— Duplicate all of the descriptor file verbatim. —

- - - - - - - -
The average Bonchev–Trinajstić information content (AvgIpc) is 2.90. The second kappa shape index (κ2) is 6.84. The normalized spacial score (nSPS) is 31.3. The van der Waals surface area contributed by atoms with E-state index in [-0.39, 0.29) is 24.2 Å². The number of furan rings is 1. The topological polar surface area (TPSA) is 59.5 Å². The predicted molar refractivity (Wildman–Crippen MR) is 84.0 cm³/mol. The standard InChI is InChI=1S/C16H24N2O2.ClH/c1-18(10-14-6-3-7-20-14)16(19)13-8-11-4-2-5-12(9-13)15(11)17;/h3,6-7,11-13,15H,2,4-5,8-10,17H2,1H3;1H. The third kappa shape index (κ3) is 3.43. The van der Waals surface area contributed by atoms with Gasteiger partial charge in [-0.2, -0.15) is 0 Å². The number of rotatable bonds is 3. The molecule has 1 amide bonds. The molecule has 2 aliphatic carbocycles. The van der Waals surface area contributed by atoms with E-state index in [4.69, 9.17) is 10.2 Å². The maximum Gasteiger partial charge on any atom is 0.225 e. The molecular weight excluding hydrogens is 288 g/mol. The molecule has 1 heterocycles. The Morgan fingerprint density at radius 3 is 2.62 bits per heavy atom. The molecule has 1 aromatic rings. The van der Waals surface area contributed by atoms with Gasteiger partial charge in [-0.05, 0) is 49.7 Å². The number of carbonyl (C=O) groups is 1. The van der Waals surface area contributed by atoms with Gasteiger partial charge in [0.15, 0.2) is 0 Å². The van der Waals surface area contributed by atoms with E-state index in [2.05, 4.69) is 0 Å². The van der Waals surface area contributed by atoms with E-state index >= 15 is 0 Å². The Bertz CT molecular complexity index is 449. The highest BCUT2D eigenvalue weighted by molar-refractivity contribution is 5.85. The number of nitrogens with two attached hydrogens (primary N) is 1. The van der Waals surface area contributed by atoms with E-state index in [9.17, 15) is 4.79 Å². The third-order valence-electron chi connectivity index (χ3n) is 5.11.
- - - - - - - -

The average Bonchev–Trinajstić information content (AvgIpc) is 2.90. The second kappa shape index (κ2) is 6.84. The normalized spacial score (nSPS) is 31.3. The van der Waals surface area contributed by atoms with E-state index in [-0.39, 0.29) is 24.2 Å². The number of furan rings is 1. The topological polar surface area (TPSA) is 59.5 Å². The predicted molar refractivity (Wildman–Crippen MR) is 84.0 cm³/mol. The standard InChI is InChI=1S/C16H24N2O2.ClH/c1-18(10-14-6-3-7-20-14)16(19)13-8-11-4-2-5-12(9-13)15(11)17;/h3,6-7,11-13,15H,2,4-5,8-10,17H2,1H3;1H. The third kappa shape index (κ3) is 3.43. The van der Waals surface area contributed by atoms with Gasteiger partial charge in [-0.2, -0.15) is 0 Å². The number of rotatable bonds is 3. The molecule has 1 amide bonds. The molecule has 2 aliphatic carbocycles. The van der Waals surface area contributed by atoms with E-state index in [4.69, 9.17) is 10.2 Å². The maximum Gasteiger partial charge on any atom is 0.225 e. The molecular weight excluding hydrogens is 288 g/mol. The molecule has 1 heterocycles. The Morgan fingerprint density at radius 3 is 2.62 bits per heavy atom. The molecule has 1 aromatic rings. The van der Waals surface area contributed by atoms with Gasteiger partial charge in [-0.05, 0) is 49.7 Å². The number of carbonyl (C=O) groups is 1. The van der Waals surface area contributed by atoms with Gasteiger partial charge in [0.15, 0.2) is 0 Å². The van der Waals surface area contributed by atoms with E-state index in [2.05, 4.69) is 0 Å². The van der Waals surface area contributed by atoms with E-state index >= 15 is 0 Å². The Bertz CT molecular complexity index is 449. The highest BCUT2D eigenvalue weighted by molar-refractivity contribution is 5.85. The number of nitrogens with two attached hydrogens (primary N) is 1. The van der Waals surface area contributed by atoms with E-state index in [9.17, 15) is 4.79 Å². The third-order valence-electron chi connectivity index (χ3n) is 5.11.